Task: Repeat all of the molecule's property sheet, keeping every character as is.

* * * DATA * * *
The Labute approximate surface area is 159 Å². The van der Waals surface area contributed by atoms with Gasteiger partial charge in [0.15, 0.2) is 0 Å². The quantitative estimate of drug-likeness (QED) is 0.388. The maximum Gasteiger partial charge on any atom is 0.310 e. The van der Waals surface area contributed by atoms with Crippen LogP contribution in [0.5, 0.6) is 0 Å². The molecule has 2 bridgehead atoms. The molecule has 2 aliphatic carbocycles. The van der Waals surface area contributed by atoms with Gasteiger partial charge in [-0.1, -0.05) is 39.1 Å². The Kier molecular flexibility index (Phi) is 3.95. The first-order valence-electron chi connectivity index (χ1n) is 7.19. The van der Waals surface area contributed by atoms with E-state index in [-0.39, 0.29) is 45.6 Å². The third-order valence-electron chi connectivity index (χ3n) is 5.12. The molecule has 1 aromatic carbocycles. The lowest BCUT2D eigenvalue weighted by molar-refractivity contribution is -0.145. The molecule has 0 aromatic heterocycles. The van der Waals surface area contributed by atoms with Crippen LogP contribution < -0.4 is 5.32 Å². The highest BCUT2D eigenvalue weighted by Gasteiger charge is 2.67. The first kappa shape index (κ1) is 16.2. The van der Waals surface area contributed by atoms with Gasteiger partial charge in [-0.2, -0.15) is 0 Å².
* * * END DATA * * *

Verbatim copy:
The Labute approximate surface area is 159 Å². The van der Waals surface area contributed by atoms with Gasteiger partial charge in [0.15, 0.2) is 0 Å². The quantitative estimate of drug-likeness (QED) is 0.388. The maximum Gasteiger partial charge on any atom is 0.310 e. The van der Waals surface area contributed by atoms with Crippen LogP contribution in [0.5, 0.6) is 0 Å². The molecule has 2 bridgehead atoms. The molecule has 2 aliphatic carbocycles. The van der Waals surface area contributed by atoms with Gasteiger partial charge in [-0.1, -0.05) is 39.1 Å². The Kier molecular flexibility index (Phi) is 3.95. The first-order valence-electron chi connectivity index (χ1n) is 7.19. The van der Waals surface area contributed by atoms with E-state index in [-0.39, 0.29) is 45.6 Å². The third-order valence-electron chi connectivity index (χ3n) is 5.12. The molecule has 1 aromatic carbocycles. The lowest BCUT2D eigenvalue weighted by molar-refractivity contribution is -0.145. The molecule has 0 aromatic heterocycles. The van der Waals surface area contributed by atoms with Crippen LogP contribution < -0.4 is 5.32 Å². The highest BCUT2D eigenvalue weighted by Gasteiger charge is 2.67. The first kappa shape index (κ1) is 16.2. The van der Waals surface area contributed by atoms with Gasteiger partial charge in [-0.2, -0.15) is 0 Å².